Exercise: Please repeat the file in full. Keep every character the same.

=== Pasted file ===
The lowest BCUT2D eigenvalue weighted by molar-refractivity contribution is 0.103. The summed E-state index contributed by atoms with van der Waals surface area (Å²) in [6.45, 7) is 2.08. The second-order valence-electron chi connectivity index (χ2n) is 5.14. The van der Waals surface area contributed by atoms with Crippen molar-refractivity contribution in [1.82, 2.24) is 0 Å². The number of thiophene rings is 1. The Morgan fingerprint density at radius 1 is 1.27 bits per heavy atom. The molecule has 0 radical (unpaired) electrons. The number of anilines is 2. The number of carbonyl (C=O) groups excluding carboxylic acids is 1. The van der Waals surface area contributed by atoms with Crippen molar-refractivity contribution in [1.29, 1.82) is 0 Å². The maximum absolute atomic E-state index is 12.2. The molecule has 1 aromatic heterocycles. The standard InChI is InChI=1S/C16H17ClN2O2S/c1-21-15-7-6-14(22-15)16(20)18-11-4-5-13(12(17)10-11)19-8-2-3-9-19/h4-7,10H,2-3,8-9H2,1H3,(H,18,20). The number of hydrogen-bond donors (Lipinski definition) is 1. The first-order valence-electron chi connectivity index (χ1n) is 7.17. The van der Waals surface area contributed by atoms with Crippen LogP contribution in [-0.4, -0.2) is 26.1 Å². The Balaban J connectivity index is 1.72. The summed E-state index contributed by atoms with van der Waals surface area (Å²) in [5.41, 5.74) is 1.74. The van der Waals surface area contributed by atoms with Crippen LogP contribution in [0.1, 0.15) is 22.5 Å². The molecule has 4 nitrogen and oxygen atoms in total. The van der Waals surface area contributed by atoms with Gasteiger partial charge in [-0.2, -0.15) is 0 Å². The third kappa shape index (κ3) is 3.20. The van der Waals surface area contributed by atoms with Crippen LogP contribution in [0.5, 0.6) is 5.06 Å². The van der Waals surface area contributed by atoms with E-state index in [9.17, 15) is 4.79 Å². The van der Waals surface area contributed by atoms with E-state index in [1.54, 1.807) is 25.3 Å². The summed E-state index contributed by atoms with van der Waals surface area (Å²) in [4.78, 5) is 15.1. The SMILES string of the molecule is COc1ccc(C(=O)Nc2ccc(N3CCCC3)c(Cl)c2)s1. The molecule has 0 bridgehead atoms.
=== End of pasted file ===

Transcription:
The lowest BCUT2D eigenvalue weighted by molar-refractivity contribution is 0.103. The summed E-state index contributed by atoms with van der Waals surface area (Å²) in [6.45, 7) is 2.08. The second-order valence-electron chi connectivity index (χ2n) is 5.14. The van der Waals surface area contributed by atoms with Crippen molar-refractivity contribution in [1.82, 2.24) is 0 Å². The number of thiophene rings is 1. The Morgan fingerprint density at radius 1 is 1.27 bits per heavy atom. The molecule has 0 radical (unpaired) electrons. The number of anilines is 2. The number of carbonyl (C=O) groups excluding carboxylic acids is 1. The van der Waals surface area contributed by atoms with Crippen molar-refractivity contribution in [1.29, 1.82) is 0 Å². The maximum absolute atomic E-state index is 12.2. The molecule has 1 aromatic heterocycles. The standard InChI is InChI=1S/C16H17ClN2O2S/c1-21-15-7-6-14(22-15)16(20)18-11-4-5-13(12(17)10-11)19-8-2-3-9-19/h4-7,10H,2-3,8-9H2,1H3,(H,18,20). The number of hydrogen-bond donors (Lipinski definition) is 1. The first-order valence-electron chi connectivity index (χ1n) is 7.17. The van der Waals surface area contributed by atoms with Crippen LogP contribution in [-0.4, -0.2) is 26.1 Å². The Balaban J connectivity index is 1.72. The summed E-state index contributed by atoms with van der Waals surface area (Å²) in [5.41, 5.74) is 1.74. The van der Waals surface area contributed by atoms with Crippen LogP contribution in [0.1, 0.15) is 22.5 Å². The molecule has 4 nitrogen and oxygen atoms in total. The van der Waals surface area contributed by atoms with Gasteiger partial charge in [-0.2, -0.15) is 0 Å². The third kappa shape index (κ3) is 3.20. The van der Waals surface area contributed by atoms with Crippen LogP contribution in [0.5, 0.6) is 5.06 Å². The van der Waals surface area contributed by atoms with E-state index in [9.17, 15) is 4.79 Å². The van der Waals surface area contributed by atoms with E-state index in [1.54, 1.807) is 25.3 Å². The summed E-state index contributed by atoms with van der Waals surface area (Å²) in [4.78, 5) is 15.1. The SMILES string of the molecule is COc1ccc(C(=O)Nc2ccc(N3CCCC3)c(Cl)c2)s1. The molecule has 0 bridgehead atoms.